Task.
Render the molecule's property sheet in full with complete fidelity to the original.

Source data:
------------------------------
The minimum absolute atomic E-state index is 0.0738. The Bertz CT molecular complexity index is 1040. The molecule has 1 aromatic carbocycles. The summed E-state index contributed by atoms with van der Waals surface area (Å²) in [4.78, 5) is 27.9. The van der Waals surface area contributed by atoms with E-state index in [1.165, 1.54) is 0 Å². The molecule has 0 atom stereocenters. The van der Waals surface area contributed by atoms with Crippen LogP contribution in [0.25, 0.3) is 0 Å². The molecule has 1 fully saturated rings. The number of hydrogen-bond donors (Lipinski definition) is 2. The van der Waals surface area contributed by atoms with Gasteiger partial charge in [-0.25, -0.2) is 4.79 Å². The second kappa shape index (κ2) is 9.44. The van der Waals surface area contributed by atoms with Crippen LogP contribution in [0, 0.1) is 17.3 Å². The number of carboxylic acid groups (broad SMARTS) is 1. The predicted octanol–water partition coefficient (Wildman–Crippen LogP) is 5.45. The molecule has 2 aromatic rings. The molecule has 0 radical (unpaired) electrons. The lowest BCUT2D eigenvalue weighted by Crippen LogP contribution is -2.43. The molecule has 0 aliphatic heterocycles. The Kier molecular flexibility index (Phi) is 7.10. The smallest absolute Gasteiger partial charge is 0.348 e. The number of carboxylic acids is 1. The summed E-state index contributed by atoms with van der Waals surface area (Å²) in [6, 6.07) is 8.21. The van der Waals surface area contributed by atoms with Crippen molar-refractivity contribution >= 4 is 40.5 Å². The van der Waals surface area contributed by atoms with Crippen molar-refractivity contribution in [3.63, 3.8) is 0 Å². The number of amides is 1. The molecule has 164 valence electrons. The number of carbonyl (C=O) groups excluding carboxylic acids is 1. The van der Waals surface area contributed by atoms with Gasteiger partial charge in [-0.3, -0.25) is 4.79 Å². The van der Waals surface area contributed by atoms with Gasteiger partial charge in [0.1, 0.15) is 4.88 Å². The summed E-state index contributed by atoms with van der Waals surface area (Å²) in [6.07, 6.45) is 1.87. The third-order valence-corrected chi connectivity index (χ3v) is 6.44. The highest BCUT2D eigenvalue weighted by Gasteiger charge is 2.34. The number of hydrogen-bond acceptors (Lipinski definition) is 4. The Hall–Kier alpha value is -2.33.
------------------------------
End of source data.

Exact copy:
The minimum absolute atomic E-state index is 0.0738. The Bertz CT molecular complexity index is 1040. The molecule has 1 aromatic carbocycles. The summed E-state index contributed by atoms with van der Waals surface area (Å²) in [4.78, 5) is 27.9. The van der Waals surface area contributed by atoms with E-state index in [1.165, 1.54) is 0 Å². The molecule has 0 atom stereocenters. The van der Waals surface area contributed by atoms with Crippen LogP contribution in [0.25, 0.3) is 0 Å². The molecule has 1 fully saturated rings. The number of hydrogen-bond donors (Lipinski definition) is 2. The van der Waals surface area contributed by atoms with Gasteiger partial charge in [-0.25, -0.2) is 4.79 Å². The second kappa shape index (κ2) is 9.44. The van der Waals surface area contributed by atoms with Crippen LogP contribution in [0, 0.1) is 17.3 Å². The number of carboxylic acid groups (broad SMARTS) is 1. The predicted octanol–water partition coefficient (Wildman–Crippen LogP) is 5.45. The molecule has 2 aromatic rings. The molecule has 0 radical (unpaired) electrons. The lowest BCUT2D eigenvalue weighted by Crippen LogP contribution is -2.43. The molecule has 0 aliphatic heterocycles. The Kier molecular flexibility index (Phi) is 7.10. The smallest absolute Gasteiger partial charge is 0.348 e. The number of carboxylic acids is 1. The summed E-state index contributed by atoms with van der Waals surface area (Å²) in [6, 6.07) is 8.21. The van der Waals surface area contributed by atoms with Crippen molar-refractivity contribution >= 4 is 40.5 Å². The van der Waals surface area contributed by atoms with Crippen molar-refractivity contribution in [3.63, 3.8) is 0 Å². The number of amides is 1. The molecule has 164 valence electrons. The number of carbonyl (C=O) groups excluding carboxylic acids is 1. The van der Waals surface area contributed by atoms with Gasteiger partial charge in [-0.3, -0.25) is 4.79 Å². The van der Waals surface area contributed by atoms with Gasteiger partial charge in [0.1, 0.15) is 4.88 Å². The summed E-state index contributed by atoms with van der Waals surface area (Å²) in [6.07, 6.45) is 1.87. The third-order valence-corrected chi connectivity index (χ3v) is 6.44. The highest BCUT2D eigenvalue weighted by Gasteiger charge is 2.34. The number of hydrogen-bond acceptors (Lipinski definition) is 4. The Hall–Kier alpha value is -2.33.